You might be eligible to initiate a workers’ comp claim if you were injured at work, regardless of who caused your injury. Under Illinois law, employers must maintain workers’ compensation insurance to offer monthly benefits to employees with work-related injuries. These benefits cover reasonable and necessary medical care and supplement your salary temporarily or permanently, depending on the impact of your injury on your ability to work.
Workers’ comp is no-fault insurance. As such, you do not have to prove the employer’s liability to receive compensation. Additionally, you cannot bring a personal injury claim against your employer unless the employer has no workers’ comp coverage.
Worker’s comp payouts are usually limited and might not cover the full extent of your medical bills or lost wages. They also do not cover non-economic damages, such as pain and suffering and emotional anguish, and punitive damages. You can, however, recover such damages through a third-party liability claim.
Third-Party Liability Claims
Besides workers’ compensation, your other option for recovering damages is a third-party liability claim. As mentioned earlier, you might have grounds for a third-party liability claim if another person that is not your employer or workmate caused your accident or injury.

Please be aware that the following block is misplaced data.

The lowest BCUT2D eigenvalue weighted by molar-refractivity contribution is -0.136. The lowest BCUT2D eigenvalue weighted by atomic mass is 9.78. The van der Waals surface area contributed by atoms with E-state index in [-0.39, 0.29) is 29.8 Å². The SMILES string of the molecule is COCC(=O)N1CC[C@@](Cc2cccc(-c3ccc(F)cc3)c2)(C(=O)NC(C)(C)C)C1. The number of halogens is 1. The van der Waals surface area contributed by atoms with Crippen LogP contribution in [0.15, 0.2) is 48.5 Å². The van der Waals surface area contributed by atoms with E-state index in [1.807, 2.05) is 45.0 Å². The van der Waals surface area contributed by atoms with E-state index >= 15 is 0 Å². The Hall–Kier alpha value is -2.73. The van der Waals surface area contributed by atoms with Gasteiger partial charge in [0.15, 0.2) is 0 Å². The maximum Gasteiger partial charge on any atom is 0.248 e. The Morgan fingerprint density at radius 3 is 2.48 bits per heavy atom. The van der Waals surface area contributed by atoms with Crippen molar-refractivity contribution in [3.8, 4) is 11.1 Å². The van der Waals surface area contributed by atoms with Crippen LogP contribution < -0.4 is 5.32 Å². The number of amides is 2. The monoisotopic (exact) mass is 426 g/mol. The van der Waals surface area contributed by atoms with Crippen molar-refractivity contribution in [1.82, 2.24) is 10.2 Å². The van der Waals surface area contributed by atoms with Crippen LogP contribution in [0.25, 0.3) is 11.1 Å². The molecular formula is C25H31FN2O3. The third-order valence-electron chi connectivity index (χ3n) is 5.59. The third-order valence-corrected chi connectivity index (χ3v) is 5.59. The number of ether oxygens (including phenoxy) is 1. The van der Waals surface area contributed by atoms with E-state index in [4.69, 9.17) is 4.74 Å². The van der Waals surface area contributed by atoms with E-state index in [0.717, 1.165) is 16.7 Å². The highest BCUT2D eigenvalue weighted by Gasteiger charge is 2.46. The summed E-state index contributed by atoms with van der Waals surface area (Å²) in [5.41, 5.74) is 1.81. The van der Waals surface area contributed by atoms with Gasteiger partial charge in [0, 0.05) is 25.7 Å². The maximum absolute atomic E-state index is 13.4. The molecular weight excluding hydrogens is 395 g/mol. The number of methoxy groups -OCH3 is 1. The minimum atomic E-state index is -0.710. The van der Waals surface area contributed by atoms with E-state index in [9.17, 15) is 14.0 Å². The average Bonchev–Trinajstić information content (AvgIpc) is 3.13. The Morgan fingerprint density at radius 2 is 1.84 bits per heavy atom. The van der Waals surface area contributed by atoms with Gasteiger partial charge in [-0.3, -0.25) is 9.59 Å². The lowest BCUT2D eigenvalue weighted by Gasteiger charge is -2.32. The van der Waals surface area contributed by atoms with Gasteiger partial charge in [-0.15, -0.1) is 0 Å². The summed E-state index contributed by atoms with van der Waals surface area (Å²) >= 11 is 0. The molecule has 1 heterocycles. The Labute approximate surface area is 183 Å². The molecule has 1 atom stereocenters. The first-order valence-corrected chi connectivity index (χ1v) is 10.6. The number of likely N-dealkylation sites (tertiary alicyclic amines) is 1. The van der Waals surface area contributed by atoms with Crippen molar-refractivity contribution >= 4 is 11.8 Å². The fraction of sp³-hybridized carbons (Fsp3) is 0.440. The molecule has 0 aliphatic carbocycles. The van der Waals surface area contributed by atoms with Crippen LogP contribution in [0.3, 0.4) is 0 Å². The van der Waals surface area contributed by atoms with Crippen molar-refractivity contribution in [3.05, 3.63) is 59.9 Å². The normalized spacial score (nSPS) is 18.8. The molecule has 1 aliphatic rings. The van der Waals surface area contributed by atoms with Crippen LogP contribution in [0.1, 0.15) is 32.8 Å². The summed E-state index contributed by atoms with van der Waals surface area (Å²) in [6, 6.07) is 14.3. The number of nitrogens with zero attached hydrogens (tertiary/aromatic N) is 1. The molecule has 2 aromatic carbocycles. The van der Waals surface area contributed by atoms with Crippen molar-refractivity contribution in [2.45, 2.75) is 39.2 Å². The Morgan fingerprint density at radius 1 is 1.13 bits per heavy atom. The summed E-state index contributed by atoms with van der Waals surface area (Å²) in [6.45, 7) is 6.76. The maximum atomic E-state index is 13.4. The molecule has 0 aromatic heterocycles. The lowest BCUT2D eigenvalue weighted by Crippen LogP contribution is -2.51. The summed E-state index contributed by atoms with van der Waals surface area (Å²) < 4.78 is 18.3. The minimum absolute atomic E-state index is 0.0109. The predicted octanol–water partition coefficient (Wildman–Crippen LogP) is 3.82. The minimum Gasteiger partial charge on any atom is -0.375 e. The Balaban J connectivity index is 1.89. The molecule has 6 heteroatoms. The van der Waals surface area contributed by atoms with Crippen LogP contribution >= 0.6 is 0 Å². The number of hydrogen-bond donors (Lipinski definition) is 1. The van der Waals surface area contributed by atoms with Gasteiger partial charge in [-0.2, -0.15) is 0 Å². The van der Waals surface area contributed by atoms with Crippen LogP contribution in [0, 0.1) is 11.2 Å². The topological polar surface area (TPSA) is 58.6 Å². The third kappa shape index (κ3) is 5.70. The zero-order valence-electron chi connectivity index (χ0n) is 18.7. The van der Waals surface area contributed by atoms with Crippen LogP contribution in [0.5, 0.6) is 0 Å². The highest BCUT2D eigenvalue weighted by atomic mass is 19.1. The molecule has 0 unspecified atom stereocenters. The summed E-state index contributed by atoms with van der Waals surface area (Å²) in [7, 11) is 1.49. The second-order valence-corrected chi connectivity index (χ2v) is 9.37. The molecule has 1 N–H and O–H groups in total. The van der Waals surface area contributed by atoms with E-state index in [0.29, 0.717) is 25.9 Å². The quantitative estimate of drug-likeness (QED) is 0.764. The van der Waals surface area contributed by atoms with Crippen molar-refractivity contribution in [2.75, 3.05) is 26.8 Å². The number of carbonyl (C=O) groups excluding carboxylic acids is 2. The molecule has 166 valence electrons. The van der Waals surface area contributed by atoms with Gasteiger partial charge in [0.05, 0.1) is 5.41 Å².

The following are examples of situations when you can file a workers’ comp claim and a separate third-party liability claim:
An Accident Caused by a Negligent Driver
You can pursue workers’ compensation benefits if you are on the road for job-related reasons and get injured in an accident caused by a distracted driver of another car. You can also pursue a separate injury claim against the negligent driver.
You might pursue additional compensation via a premises liability claim if you got injured on a client’s property because of a dangerous condition the client knew or should have known about.
You might recover additional compensation if your work-related injury stemmed from work equipment with a design or manufacturing defect.
You must demonstrate by a preponderance of the evidence that someone who is not your employer or workmate is liable for your injury to win litigation in a personal injury case involving a work injury. Your evidence must convince the judge or jury that it is more than 50% likely that the defendant caused your work injury. Your injury claim must prove the following elements:
- There was a duty of care between you and the defendant,
- The defendant failed to fulfill that duty,
- Failure to fulfill the duty of care directly caused your accident and injuries,
- You suffered actual and significant losses because of your injuries.
The workers’ comp insurance carrier might have the right of subrogation in your third-party liability claim. In other words, the insurance carrier may seek reimbursement for the damages it paid from a third party responsible for your job-related injuries.